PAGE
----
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Western people have for decades had a major problem with the whole notion of a Creator who demands praise and thanksgiving from his creatures. “What kind of God is that? Is he so insecure that he is in need of the praise of his own creatures? If he was really independent and above everything why can’t God just let us live on and enjoy our lives?” These questions make a lot of sense in a culture like ours, which sets the rights and freedoms of the individual above all things. And yet I think that they miss the point.

When Christianity states that God alone is worthy of praise and thanksgiving it doesn’t do so in a manner that is coercive or forceful. Rather it is out of an act of love.

How so, you may ask?

Think about the very nature of gratitude and what it does to us. Gratitude happens when we do not merely stop at seeing the pleasure of our good circumstances. Gratitude happens when we reach through the gifts and pleasures to see beyond them, a giver. It happens when we look past the superficial reality of what is right in front of us and acknowledge that our good things come from a source.

This experience of seeing the Giver of the gifts changes our experience of the gifts themselves. It shows us that the good thing is just the tip of the iceberg. Behind it is a good being, a being who loves and cares for us. Suddenly, the pleasure of the gift itself becomes something much greater – the pleasure of being loved. In this way, gratitude transforms the way we see all good things in our life by turning all those good things into powerful and vivid reminders that we are not alone, that we matter deeply to someone else.

This principle works on a smaller personal scale even if you don’t believe in God. Why is it so special to receive gifts from people in your life, to see them serve you with their time and energy? Because the gifts of their lives are much bigger than mere gifts, they are vivid experiences that tell us that we are loved.

This brings us back to the question of thanksgiving. The question is, “To whom do we give thanks?” Sure, we can answer, “To no one in particular, to life in general.” But what does that mean? Does it mean anything? Is it possible to be thankful to nothing?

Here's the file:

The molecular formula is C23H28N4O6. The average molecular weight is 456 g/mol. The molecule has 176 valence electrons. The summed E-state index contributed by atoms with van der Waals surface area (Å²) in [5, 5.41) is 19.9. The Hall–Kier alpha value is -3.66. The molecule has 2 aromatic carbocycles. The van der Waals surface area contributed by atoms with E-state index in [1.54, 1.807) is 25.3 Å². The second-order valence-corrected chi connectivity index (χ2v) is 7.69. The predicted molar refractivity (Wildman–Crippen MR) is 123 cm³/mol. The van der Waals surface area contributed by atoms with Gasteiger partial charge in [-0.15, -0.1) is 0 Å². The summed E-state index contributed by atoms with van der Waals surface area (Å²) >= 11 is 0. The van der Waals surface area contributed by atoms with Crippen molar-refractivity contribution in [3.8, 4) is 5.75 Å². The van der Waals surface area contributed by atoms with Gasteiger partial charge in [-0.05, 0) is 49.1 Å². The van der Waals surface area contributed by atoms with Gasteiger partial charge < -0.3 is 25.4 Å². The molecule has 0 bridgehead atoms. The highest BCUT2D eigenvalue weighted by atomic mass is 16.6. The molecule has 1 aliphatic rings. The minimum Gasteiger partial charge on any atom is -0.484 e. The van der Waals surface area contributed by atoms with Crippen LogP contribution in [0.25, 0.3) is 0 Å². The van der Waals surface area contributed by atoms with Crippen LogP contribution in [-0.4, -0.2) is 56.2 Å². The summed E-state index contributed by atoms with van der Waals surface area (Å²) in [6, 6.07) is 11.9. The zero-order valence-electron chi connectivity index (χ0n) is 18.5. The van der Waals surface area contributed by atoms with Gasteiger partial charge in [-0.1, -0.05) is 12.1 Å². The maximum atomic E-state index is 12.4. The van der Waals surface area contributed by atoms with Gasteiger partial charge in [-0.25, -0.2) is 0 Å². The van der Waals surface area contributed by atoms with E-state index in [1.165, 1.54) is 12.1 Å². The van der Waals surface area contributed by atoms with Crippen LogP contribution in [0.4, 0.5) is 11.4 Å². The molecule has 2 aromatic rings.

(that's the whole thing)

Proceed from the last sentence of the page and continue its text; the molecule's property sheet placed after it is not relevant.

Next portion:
Thanksgiving is at the heart of real Christianity because at the heart of the Christian message is that the universe is not indeed a cold, dark and lifeless machine. Rather, it is the outworking story of a God who loves us. The sentiment for this echoes in all of us as we look around and feel the need for the universe to be a personal experience, not an empty and pointless one. The Christian story contends that the heart and center of all that is wrong with the world is that we have broken off our relationship with our Maker, and that we seek to replace the role of ultimate significance that rightly belongs to him alone with many other things in life; career, family, success, money, etc. Things that are good, but things that are not ultimate. Things that we can be thankful for, but cannot be thankful to. Things that we can love, but things that cannot love us back, at least not in the ultimate way that He loves us.

Thanksgiving is the state of a soul that is satisfied, a soul that is not alone, a soul that has hope, a soul that sees all of life as inescapably linked to the personal and good work of the God who is. Many people today want that state of peace and wonder but do not want the personal presence of the God who gives it. This is in fact impossible. If there is no God we are utterly alone and our survival is pure chance and our peace a momentary mirage.

But, if there is a God, and if he is good, thanksgiving is the one and only state of the one who has come to know him. If we know him, we have the capacity to look past the gift and see Giver, and thus to enjoy all things in an infinitely greater way. Not only are we blessed, but we are loved. The personal presence of God in our lives breathes meaning into all good things. It makes sense of our place in the world. It brings us to the experience of, not only eating of all the good trees of the garden that is life, but to the eating of the fruit of the tree of life itself. In C. S. Lewis’ often quoted words, we believe in Him as we believe “that the sun has risen, not only because I see it, but because by it I see everything else.”

When the God of the Bible demands that we live a life that experiences real thanksgiving he isn’t being a mere selfish celestial dictator. He is acting out of the depth of his nature, which will stop at nothing until it sees our ultimate satisfaction in the one ultimate source of all that is good and right and true, that is, himself. He calls us to gaze through the gifts and to see that, put together, they all mean something infinitely greater – they are witnesses to the fact that we are loved.



Lewis, C. S. (2009-06-03). Weight of Glory (Collected Letters of C.S. Lewis) (p. 140). HarperCollins. Kindle Edition.